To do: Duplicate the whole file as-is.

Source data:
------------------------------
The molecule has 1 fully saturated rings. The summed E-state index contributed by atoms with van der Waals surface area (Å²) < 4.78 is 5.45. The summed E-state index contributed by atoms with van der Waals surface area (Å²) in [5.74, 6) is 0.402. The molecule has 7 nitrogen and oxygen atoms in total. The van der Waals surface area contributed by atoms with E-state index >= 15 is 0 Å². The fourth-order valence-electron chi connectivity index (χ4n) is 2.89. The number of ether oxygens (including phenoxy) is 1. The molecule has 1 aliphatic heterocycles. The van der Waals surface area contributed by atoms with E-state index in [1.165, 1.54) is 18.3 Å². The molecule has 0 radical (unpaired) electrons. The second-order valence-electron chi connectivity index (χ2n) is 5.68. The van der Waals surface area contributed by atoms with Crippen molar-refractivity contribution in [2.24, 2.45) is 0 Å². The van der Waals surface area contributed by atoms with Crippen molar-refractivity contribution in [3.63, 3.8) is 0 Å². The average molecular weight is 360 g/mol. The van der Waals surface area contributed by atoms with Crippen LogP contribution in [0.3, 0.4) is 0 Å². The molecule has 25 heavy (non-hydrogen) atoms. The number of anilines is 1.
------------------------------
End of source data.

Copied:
The molecule has 1 fully saturated rings. The summed E-state index contributed by atoms with van der Waals surface area (Å²) < 4.78 is 5.45. The summed E-state index contributed by atoms with van der Waals surface area (Å²) in [5.74, 6) is 0.402. The molecule has 7 nitrogen and oxygen atoms in total. The van der Waals surface area contributed by atoms with E-state index >= 15 is 0 Å². The fourth-order valence-electron chi connectivity index (χ4n) is 2.89. The number of ether oxygens (including phenoxy) is 1. The molecule has 1 aliphatic heterocycles. The van der Waals surface area contributed by atoms with E-state index in [1.165, 1.54) is 18.3 Å². The molecule has 0 radical (unpaired) electrons. The second-order valence-electron chi connectivity index (χ2n) is 5.68. The van der Waals surface area contributed by atoms with Crippen molar-refractivity contribution in [2.24, 2.45) is 0 Å². The van der Waals surface area contributed by atoms with Crippen molar-refractivity contribution in [3.63, 3.8) is 0 Å². The average molecular weight is 360 g/mol. The van der Waals surface area contributed by atoms with Crippen LogP contribution in [0.3, 0.4) is 0 Å². The molecule has 25 heavy (non-hydrogen) atoms. The number of anilines is 1.